The British Ministry of Defense announced today that Prince Harry would be sent to Iraq in the next rotation.
Although British Prime Minister Tony Blair announced Wednesday that Britain would begin withdrawing troops from Iraq, more than 5,000 soldiers will stay.
Harry's unit is expected to ship out in April, and Harry will serve his tour of duty in the southern city of Basra, becoming the first British royal in 25 years to see military action.
Since Prince Harry enrolled at Sandhurst Military College, people have been asking: Would the Brits really send the third in line to the throne, the queen's beloved grandson to Iraq?
Harry himself always knew the answer.
"If they said, 'No, you can't go to the front line,' I wouldn't have dragged my sorry a-- through Sandhurst," he said.
Coronet Wales, as he's known in the army, will command a troop of armored vehicles. Harry will reportedly not be given any special treatment.
The helmet will cover his ginger hair, and the camouflage paint will hide his cheeky grin.
"The queen would think it letting down the whole family if Harry didn't do this," said royal historian Robert Lacey.
Military service has been part of the royal lineage. Harry's Uncle Andrew flew choppers in the Falkland War, and his grandfather was a navy man during World War II.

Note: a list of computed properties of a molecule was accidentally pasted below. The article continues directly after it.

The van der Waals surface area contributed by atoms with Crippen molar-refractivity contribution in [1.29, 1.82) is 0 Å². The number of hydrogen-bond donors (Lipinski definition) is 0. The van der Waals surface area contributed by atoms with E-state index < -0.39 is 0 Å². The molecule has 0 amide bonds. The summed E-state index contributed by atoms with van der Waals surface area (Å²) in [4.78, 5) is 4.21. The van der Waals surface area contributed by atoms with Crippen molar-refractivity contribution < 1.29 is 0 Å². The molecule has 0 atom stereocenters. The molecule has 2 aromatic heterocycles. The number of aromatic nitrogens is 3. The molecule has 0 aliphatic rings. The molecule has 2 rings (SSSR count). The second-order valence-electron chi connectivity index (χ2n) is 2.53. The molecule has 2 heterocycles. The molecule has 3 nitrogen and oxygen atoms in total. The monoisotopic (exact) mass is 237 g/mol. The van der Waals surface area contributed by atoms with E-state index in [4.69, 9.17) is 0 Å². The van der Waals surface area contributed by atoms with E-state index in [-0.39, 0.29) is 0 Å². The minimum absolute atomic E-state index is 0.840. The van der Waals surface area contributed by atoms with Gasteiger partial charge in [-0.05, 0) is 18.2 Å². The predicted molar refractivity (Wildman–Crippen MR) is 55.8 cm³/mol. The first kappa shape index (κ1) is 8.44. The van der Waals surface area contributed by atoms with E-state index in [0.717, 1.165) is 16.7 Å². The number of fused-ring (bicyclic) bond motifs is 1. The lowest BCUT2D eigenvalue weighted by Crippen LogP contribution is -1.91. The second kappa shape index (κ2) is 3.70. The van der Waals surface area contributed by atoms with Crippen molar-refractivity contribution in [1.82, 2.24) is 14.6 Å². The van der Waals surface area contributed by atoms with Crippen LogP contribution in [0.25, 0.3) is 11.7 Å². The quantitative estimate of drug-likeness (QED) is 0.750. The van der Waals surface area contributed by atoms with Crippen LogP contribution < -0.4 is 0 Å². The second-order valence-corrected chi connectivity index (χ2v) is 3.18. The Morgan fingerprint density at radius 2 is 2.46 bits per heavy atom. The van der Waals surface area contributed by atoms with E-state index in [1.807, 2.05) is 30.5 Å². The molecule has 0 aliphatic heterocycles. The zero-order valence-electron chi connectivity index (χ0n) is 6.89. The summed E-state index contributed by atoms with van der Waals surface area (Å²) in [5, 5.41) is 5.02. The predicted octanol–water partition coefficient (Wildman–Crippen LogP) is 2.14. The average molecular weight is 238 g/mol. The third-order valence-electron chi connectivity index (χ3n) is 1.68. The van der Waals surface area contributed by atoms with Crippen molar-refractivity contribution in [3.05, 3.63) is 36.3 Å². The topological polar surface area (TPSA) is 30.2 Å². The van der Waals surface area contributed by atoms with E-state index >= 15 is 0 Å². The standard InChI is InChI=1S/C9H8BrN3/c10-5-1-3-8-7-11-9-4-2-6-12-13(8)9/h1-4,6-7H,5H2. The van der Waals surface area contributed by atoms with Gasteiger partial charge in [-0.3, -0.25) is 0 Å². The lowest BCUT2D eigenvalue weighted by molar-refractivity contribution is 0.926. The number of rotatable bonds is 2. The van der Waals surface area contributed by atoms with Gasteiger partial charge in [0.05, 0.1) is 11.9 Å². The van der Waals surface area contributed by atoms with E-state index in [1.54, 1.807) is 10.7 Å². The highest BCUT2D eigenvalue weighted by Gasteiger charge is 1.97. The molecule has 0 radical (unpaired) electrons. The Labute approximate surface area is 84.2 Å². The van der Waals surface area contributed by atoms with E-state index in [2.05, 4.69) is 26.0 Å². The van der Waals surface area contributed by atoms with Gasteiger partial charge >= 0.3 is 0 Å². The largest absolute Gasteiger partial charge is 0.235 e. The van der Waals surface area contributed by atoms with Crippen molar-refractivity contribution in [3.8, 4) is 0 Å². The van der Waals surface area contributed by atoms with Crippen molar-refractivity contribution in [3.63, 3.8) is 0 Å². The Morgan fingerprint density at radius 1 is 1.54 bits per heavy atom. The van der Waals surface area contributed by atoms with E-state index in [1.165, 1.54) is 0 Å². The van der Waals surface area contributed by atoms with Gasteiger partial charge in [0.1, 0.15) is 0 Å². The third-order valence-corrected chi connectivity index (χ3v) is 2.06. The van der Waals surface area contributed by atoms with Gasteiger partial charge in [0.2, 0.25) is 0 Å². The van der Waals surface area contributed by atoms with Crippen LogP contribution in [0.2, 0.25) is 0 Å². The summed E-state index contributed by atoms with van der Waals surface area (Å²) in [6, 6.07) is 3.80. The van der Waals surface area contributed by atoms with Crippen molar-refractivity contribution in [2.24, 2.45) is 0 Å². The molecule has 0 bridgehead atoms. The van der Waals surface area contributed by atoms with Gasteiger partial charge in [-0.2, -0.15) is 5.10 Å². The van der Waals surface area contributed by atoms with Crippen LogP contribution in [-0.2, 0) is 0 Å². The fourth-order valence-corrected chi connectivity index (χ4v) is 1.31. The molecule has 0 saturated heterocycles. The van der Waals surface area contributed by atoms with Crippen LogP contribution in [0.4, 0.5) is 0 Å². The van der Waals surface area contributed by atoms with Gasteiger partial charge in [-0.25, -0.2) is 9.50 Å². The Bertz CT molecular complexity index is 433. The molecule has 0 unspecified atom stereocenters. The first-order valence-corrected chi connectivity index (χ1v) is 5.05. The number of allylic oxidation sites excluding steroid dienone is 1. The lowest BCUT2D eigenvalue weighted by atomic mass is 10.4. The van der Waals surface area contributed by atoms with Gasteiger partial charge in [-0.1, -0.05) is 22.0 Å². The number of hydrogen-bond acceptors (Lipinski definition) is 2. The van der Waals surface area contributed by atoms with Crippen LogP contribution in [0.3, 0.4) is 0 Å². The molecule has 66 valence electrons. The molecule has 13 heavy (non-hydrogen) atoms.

"What's a princess without a silver slipper and what's a prince who doesn't risk himself on the battle field?" Lacey said.
Wants to Be There With His Men
Harry has always wanted to join that group.
"Since I was that high I was dressing up in camouflage gear and all that stuff," he has said.
He's determined to do the job for real, commanding 12 men in arguably the most dangerous place on Earth.
"The last thing I want to do is have my soldiers sent over to Iraq and me to be twiddling my thumbs like and thinking, 'What about David? What about Derek?'" Harry said.
Some argue his presence might put his men in more danger, by drawing fire from insurgents seeking a propaganda coup.
A former solder said that would be unlikely.
"Unless the attackers can recognize him from a distance or recognize which troop of four vehicles is his command, then he's in no more danger than anyone else," said Mark Anstice, a former British soldier. "I'm pretty sure his boys, his troops, would want him to be up there with them."
And his mother, who died 10 years ago, would be proud.
"I'm sure Diana is up there looking down and just pleased as punch with these boys," Lacey said.
Prince William is also in the military, but his destiny is to be king. For Harry, Iraq is his chance to prove himself a worthy royal.
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